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Rangers have been down before
Texas manager Ron Washington keeps things simple, even when the Rangers make things seem difficult.
So there he was, walking into the clubhouse in the aftermath of an 11-7 loss to San Francisco at AT&T Park in the Rangers' World Series debut Wednesday.
"He said, 'Let’s get them tomorrow. It’s been a while since we had an ass-whuppin' like that,'" Rangers third baseman Michael Young said.
The ace the Rangers added to their deck at midseason, Cliff Lee, failed to survive five innings and combined with four relievers to allow the Giants to score as many runs in one game as they had scored in the four games of the NL Division Series against Atlanta.
"He’s been so consistent with everything you tend to think every time he goes out, it’s going to be the same," club president and Hall of Fame pitcher Nolan Ryan said. "But it’s not that easy."
Moreover, a defense that had been strong in the first two rounds of the postseason committed a season-high four errors.
"Jitters didn’t have anything to do with it," Washington said when asked about the Rangers being in the World Series for the first time.
The offense had added three ninth-inning runs that made a humbling Game 1 of the best-of-seven World Series seem closer than it was.
"They played well," Young said. "Give them credit."
This is a Texas team that was never seriously challenged in the AL West. A team that, in the AL Division Series, knocked off a Tampa Bay team that won more regular-season games (96) than anybody else in the AL. Then, they humbled the New York Yankees, their longtime postseason nemesis in the ALCS.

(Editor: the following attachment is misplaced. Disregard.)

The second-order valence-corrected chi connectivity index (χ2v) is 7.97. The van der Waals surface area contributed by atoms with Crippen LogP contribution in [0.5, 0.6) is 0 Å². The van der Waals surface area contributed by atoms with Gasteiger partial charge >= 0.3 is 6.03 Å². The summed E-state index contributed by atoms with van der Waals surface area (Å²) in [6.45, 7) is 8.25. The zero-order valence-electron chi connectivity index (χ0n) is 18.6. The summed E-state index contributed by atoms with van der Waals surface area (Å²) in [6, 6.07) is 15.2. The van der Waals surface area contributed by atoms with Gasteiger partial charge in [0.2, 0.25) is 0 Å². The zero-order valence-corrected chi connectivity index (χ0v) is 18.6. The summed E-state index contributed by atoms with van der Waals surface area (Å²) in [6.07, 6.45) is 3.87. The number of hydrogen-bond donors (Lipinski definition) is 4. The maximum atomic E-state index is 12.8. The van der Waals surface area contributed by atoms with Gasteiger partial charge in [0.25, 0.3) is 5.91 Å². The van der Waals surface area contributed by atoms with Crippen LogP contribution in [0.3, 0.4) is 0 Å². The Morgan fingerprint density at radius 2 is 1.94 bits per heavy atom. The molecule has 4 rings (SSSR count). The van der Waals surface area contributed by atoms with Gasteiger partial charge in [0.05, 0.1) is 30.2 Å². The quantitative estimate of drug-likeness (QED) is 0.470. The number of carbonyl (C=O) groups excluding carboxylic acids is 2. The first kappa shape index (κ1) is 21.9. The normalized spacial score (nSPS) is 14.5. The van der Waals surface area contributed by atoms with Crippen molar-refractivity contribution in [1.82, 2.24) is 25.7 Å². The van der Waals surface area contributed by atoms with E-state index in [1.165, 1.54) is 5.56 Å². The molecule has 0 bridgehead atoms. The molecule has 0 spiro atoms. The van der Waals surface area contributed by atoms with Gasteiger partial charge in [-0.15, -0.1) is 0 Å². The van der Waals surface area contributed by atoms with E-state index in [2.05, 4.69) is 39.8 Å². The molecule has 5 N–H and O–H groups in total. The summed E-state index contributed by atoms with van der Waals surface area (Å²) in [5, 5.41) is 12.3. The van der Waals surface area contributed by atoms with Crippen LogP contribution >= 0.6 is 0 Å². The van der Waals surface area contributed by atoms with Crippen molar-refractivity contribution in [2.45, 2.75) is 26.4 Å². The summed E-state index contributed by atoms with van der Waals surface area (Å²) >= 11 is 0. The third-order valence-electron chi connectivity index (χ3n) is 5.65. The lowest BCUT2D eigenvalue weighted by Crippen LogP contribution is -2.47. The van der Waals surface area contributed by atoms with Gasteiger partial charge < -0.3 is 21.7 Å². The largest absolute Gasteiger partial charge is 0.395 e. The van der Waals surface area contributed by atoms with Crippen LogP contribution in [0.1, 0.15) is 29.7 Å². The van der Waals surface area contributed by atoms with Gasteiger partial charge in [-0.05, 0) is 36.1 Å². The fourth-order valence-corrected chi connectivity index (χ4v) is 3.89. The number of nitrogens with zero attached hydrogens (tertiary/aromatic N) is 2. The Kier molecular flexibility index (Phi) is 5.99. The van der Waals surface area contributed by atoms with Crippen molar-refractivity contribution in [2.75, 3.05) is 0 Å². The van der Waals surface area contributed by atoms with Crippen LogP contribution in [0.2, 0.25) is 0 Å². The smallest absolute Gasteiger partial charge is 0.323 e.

But on this night, the Rangers were so bad that there was no sense even trying to put earrings on the pig.
"We’ve had games that were forgettable before," Ryan said. "This was just Game 1 in a best-of-seven series. That’s how we have to look at it. Can’t get too caught up in one game. It’s over."
Truth be told, this game was over long before the announced three hours and 36 minutes time of game.
Unable to provide a knockout punch to Giants starter Tim Lincecum, who somehow escaped a 38-pitch, two-inning fiasco to open the game — which included Lee being the first AL pitcher since the DH came into existence in 1973 to have a World Series double.
And then, the Rangers' own ace, Lee, was knocked out in the midst of a six-run, Giants' fifth inning in which five of the runs were scored with two outs.
So much for perfection.
Lee had been 7-0 in his eight previous postseason endeavors. He had allowed one earned run or less seven of those eight games. But against the offensively challenged Giants he was charged with seven runs — six earned — while getting only 14 outs.
Seven runs? In 172 previous games this season — including 10 in the first two rounds of the postseason — the Giants had scored as many as seven runs only 10 times. Heck, they scored 11 or more only seven times.